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Elliott wrestled control of Telecom Italia's board away from Vivendi earlier this year, after a two-month campaign to overhaul the way the Paris-headquartered firm had been running the company.
In addition to a governance shake up, Elliott proposed a spin-off and a partial sale of a soon-to-be created network company, a return to dividends and several asset sales.
However, since the New York-based fund took control of Telecom Italia in May, the share price of the former telecoms monopoly has tumbled 35 percent. This despite Elliott having promised to double it within two years, Vivendi said in a statement last week.
France's Vivendi also said it was "deeply concerned by the disastrous management" at Telecom Italia in recent months, adding the company's figures were suffering as a result.
The extraordinary outburst prompted Elliott to strike back on Monday.
"Vivendi seems to have fallen prey to the 'short-termism' it has previously decried," Elliott said.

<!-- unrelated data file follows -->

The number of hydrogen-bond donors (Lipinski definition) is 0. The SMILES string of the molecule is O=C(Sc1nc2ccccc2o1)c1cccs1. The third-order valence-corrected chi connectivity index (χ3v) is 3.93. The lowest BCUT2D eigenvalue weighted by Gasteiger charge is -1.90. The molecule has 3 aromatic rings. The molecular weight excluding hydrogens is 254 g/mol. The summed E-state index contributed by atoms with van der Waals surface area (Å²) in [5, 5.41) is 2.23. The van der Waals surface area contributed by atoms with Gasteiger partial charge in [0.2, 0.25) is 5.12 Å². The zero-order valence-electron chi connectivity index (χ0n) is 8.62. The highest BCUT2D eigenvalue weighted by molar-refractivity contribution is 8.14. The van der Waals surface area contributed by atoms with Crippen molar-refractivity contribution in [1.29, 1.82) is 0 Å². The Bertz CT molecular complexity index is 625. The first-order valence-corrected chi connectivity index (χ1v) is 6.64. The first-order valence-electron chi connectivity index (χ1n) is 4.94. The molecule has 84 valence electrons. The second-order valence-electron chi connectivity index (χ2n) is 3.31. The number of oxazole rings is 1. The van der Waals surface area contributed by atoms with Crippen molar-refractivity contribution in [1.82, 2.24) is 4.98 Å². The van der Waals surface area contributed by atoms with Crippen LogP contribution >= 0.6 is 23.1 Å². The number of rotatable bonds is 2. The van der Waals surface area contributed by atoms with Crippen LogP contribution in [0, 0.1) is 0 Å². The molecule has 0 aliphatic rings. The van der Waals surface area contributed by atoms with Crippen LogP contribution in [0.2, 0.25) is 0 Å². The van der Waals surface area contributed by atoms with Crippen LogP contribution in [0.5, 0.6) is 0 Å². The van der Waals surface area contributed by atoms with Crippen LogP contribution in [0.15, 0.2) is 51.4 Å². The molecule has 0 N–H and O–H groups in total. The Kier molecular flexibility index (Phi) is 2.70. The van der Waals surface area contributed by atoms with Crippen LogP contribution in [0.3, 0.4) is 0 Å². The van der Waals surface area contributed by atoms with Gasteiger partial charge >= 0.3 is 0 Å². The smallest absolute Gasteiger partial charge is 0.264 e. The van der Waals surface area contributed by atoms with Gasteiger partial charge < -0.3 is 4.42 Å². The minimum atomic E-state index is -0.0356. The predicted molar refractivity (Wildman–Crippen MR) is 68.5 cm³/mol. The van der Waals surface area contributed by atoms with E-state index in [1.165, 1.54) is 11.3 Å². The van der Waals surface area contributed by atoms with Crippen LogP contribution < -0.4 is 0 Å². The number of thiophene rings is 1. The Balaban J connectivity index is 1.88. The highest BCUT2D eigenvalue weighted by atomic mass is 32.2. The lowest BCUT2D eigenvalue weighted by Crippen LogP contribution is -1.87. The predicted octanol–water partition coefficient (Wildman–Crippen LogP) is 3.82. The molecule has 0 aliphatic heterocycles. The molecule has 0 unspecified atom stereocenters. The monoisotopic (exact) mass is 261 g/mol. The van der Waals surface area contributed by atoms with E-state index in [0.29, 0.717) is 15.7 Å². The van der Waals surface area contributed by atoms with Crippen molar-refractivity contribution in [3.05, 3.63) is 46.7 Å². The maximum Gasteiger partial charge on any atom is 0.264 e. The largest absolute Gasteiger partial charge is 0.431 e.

"How can Vivendi avoid responsibility for the state of affairs at (Telecom Italia) when it was in charge for so long and the new board has been seated for so little time?" the company added.
Vivendi owns nearly 24 percent of Telecom Italia shares while on the other side Elliott owns just under 9 percent.
In an interview with CNBC on Friday, Telecom Italia Chairman Fulvio Conti sought to downplay an escalating dispute between Elliott and Vivendi.
"I don't see a war. I see someone being uncomfortable — like Vivendi — spreading rumors and news that are not accurate," Conti said.
"We are executing a plan that has been devised and approved by them, actually promoted by them originally … So I see this is as a storm in a teacup," he added.